Policymakers across Canada should study Michigan’s success
In a development that has implications for the entire country, Fiat Chrysler recently announced it will layoff 1,500 unionized workers from its plant in Windsor, Ontario. Although many factors drive a company’s employment decisions, the overall competitiveness of the jurisdiction is important. And Michigan’s smart policy choices helped turn around the state’s economic fortunes—a fact policymakers in Ontario, other provinces and Parliament Hill should understand.
Historically, Michigan has been a manufacturing powerhouse and home to the “Big Three” automakers in Detroit. Like Ontario, Michigan suffered a tremendous blow to employment and output in the wake of the Great Recession. However, Michigan responded with several key policy reforms.
For starters, it replaced the complex and onerous Michigan Business Tax with a simpler flat corporate income tax of 6 per cent. Indeed, a flat tax with a single rate applied to the widest possible base, which causes the least disruption to the economy, is preferable to a complex tax code with graduated brackets and special deductions or credits.
It reduced state spending, returning badly-needed resources to the private sector, laying the foundation for more sustainable growth.
And it passed so-called “right to work” legislation, which is not directly applicable in Canada. In the U.S. context, right-to-work states prevent unions from compelling non-union workers to pay “agency fees” to the union. Many observers noted that the Detroit automakers had been saddled with high labour costs, and the thinking was that a more flexible labour market would be better for everyone in the long run, workers included.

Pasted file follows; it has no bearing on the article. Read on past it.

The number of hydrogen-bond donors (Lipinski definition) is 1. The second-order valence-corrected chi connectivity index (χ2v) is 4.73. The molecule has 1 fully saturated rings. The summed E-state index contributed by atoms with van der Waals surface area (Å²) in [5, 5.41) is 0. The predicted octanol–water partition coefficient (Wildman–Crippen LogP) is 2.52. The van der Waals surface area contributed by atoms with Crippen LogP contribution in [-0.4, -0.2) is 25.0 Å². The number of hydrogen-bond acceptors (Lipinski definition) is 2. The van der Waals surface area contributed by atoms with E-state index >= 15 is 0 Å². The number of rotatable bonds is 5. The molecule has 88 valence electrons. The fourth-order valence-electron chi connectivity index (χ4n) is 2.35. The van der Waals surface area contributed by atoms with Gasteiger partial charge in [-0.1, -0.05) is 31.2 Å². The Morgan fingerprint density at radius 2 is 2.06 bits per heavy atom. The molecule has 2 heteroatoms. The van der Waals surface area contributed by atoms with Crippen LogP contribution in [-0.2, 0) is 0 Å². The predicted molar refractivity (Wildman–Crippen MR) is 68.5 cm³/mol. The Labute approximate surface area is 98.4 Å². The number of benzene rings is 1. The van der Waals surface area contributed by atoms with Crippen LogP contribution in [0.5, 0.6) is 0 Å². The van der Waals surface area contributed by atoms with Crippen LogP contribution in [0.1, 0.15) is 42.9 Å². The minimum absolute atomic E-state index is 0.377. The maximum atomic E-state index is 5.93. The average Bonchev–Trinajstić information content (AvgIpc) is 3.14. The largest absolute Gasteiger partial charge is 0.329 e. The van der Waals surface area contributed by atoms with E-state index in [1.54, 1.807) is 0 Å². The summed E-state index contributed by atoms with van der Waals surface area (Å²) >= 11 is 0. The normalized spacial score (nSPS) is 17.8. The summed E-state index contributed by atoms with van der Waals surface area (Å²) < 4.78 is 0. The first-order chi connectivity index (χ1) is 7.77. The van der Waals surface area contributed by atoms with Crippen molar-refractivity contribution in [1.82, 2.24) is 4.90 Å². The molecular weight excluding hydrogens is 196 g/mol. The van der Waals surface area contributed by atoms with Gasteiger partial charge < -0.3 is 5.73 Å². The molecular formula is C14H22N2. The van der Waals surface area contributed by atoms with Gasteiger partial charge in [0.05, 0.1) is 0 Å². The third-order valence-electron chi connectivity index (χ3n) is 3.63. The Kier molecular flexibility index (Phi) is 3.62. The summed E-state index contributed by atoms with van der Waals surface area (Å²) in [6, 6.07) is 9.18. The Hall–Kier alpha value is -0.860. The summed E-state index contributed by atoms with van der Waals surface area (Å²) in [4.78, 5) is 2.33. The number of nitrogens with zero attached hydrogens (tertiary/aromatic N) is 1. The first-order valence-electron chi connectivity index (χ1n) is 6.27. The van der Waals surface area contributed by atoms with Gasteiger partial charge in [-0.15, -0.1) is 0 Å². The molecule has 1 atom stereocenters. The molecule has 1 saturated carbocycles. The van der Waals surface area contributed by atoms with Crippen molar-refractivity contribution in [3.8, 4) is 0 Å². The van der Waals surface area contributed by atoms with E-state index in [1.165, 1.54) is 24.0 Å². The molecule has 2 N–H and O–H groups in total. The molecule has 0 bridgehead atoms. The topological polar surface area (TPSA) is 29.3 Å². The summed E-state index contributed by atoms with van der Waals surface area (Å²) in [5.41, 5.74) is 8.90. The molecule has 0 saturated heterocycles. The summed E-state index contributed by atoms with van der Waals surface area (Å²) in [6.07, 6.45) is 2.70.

Although economists might disagree about the precise causes, there’s little doubt that Michigan’s economy (and state finances) turned around during after the above policy changes. For example, in each year from 2005 to 2011, Ontario had a higher rate of private-sector job growth than Michigan (in 2008 and 2009, both regions lost jobs, but Michigan’s losses were worse). Yet from 2012 to 2016, Michigan had higher rates of private employment growth.
We see a similar pattern with real GDP growth per person, which grew faster in Ontario than in Michigan from 2005 to 2009, but then flipped and grew faster in Michigan than in Ontario from 2010 to 2016 (except in 2014, when it was a bit higher in Ontario).
There’s also a big difference in how the two regions handled government finances after the Great Recession. Net public debt (as a share of the economy) dropped about five percentage points in Ontario during the early 2000s and hovered around 27 per cent up until the crisis in 2008. But then it rapidly increased during the Great Recession and its aftermath, resting just shy of 40 per cent as of fiscal year 2017.
In contrast, Michigan’s net debt (as a share of the state economy) gradually rose from 2000 through 2010, but never broke 5 per cent. The figure then fell slightly after the state’s sharp spending reductions in 2012, with the total net debt in 2016 about the same as pre-crisis levels.
Obviously, Michigan is a U.S. state with different types of government obligations. Even so, policymakers in Ontario and across Canada should study Michigan’s recent history, particularly now as economic storm clouds are gathering for multiple reasons. Competitive fiscal, tax and labour policies, which foster private-sector investment and growth, are the best bulwarks in tough times.
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